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Discover Korean skincare: Is the revolutionary regime worth the hype?

If you’re a three-step skincare regime kind of person, turn away now. The latest skincare craze includes 10-steps and is enough to make even the most hardened of beauty aficionados wince. Of course, we’re talking about the Korean skincare regime which has whipped the beauty world into a frenzy. I became intrigued with the flawless glass-like quality of Korean women’s skin, but also the self-love and therapeutic qualities of such an indulgent skincare regimen. So, is it worth the faff, or is it just another fad to swerve?  

What is it?

Korean women have some of the best skin in the world, and most stick to an eight to ten-step skincare routine to beautify their skin. It’s worth noting that a good proportion of Koreans supplement this regime with regular trips to spas and dermatology clinics. Investing so much time and money into skincare may seem like a foreign concept to most, but is it really that surprising given our skin is our biggest organ? Women in the western world are realising that the Korean way is about prevention rather than treatment. A diligent regime could lead to reduced signs of ageing, better-textured skin, and a more even skin tone.  

From essences to sheet masks, Korean beauty products and trends are taking over the UK skincare market

The reason for so many products is that Korean women prefer specialised treatments rather than do-all multi-taskers. Each product has a specific and individual function in the routine. A lot of focus is placed on hydration. This is seen as the cornerstone of any good beauty regime as without it your fighting a losing battle against fine lines, textural irregularities, and blemishes. Which is why hyaluronic acid and glycerine are such popular Korean skincare ingredients, both have hydrating properties. 

How can I replicate it?

In the evenings begin by cleansing. The best formula to use for this is a milk or oil which will break down makeup and grime easily. Follow up this initial cleanse with a gentle foaming cleanser with a water-based formula. Next, you’ll need to exfoliate, bear in mind this shouldn’t be done every day but instead two or three times a week. Avoid any exfoliant which has abrasive microbeads, instead, choose one with glycolic acid to gently remove dead skin cells. Then tone your skin to keep it hydrated, let the toner sink in before moving on to your next step. An Essence comes next, which is a bit of a foreign concept for most of us.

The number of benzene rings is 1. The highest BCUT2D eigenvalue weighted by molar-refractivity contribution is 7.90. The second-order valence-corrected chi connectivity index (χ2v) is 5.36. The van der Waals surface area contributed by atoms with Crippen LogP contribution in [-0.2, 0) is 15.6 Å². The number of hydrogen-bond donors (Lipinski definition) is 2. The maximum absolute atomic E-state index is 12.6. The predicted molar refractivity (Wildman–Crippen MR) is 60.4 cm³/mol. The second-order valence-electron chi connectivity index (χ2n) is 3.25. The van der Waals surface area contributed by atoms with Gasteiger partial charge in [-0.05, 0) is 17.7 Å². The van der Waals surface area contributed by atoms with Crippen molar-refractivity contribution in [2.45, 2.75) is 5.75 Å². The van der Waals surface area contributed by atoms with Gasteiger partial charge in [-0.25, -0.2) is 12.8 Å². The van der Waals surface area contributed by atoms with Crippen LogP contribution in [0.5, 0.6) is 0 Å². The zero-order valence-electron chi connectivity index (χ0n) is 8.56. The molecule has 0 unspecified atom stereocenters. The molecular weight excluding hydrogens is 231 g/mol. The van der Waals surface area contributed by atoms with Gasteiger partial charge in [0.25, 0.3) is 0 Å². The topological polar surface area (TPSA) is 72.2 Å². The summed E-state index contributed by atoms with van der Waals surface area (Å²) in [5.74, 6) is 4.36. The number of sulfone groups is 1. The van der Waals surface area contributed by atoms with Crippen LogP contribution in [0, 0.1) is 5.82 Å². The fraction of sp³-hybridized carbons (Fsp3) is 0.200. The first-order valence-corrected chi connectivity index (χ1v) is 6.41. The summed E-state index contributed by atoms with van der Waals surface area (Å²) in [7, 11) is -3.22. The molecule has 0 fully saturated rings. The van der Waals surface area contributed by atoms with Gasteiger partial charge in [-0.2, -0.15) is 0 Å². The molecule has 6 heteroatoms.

It’s best described as a mix between toner and serum, but with a looser waterier texture. Once again, its purpose is to hydrate and brighten skin. Follow your essence with a serum that targets a specific skincare worry. For instance, choose a serum with niacinamide for acne and blemish concerns. Serums can be quite tacky so leave this a moment before applying a sheet mask. These masks are another staple of K-beauty and a great way to deliver a vitamin dose to your skin in between facials. Then it’s time to apply eye cream and finally a moisturiser. A morning regime is similar but just cleanse once with your water-based product as you have no makeup to remove. You also can skip the sheet mask and swap your moisturiser for a hydrating sunscreen. 

Korean women have some of the best skin in the world, and most stick to an eight to ten-step skincare routine to beautify their skin

So, is it worth the hype?

The Korean Beauty regime is so worth the hype. It’s made us focus on our bad skin habits and take the time to understand what our skin needs. The plus points of the Korean Beauty regime start with great skin. Taking the time to give your skin the attention it needs leads to better skin in later life. There’s also something therapeutic about taking some time to look after and pamper yourself each day. A serious drawback of a Korean beauty regime is the cost. Obviously using eight to ten separate products once or twice a day is soon going to add up. This isn’t the case in Korea. Skincare isn’t seen as a luxury, it’s a necessity, and prices are kept competitive making products accessible to all. When building your own regime, you can limit your products to five.